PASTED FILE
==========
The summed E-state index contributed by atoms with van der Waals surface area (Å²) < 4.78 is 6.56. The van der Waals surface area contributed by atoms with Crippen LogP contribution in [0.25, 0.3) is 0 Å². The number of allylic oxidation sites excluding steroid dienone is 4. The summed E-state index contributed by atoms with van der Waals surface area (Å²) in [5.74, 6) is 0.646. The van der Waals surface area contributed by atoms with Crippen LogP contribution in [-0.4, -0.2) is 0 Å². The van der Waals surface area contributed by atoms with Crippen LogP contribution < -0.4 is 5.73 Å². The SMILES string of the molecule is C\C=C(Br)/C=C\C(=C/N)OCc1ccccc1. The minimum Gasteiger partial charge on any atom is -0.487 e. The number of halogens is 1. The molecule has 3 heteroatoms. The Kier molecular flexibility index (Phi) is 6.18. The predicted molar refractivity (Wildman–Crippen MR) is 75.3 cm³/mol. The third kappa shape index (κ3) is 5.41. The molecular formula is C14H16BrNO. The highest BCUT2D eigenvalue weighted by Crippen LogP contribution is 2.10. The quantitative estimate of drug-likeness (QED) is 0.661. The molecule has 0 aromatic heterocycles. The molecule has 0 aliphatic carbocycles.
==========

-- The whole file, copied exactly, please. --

The summed E-state index contributed by atoms with van der Waals surface area (Å²) < 4.78 is 6.56. The van der Waals surface area contributed by atoms with Crippen LogP contribution in [0.25, 0.3) is 0 Å². The number of allylic oxidation sites excluding steroid dienone is 4. The summed E-state index contributed by atoms with van der Waals surface area (Å²) in [5.74, 6) is 0.646. The van der Waals surface area contributed by atoms with Crippen LogP contribution in [-0.4, -0.2) is 0 Å². The van der Waals surface area contributed by atoms with Crippen LogP contribution < -0.4 is 5.73 Å². The SMILES string of the molecule is C\C=C(Br)/C=C\C(=C/N)OCc1ccccc1. The minimum Gasteiger partial charge on any atom is -0.487 e. The number of halogens is 1. The molecule has 3 heteroatoms. The Kier molecular flexibility index (Phi) is 6.18. The predicted molar refractivity (Wildman–Crippen MR) is 75.3 cm³/mol. The third kappa shape index (κ3) is 5.41. The molecular formula is C14H16BrNO. The highest BCUT2D eigenvalue weighted by Crippen LogP contribution is 2.10. The quantitative estimate of drug-likeness (QED) is 0.661. The molecule has 0 aromatic heterocycles. The molecule has 0 aliphatic carbocycles.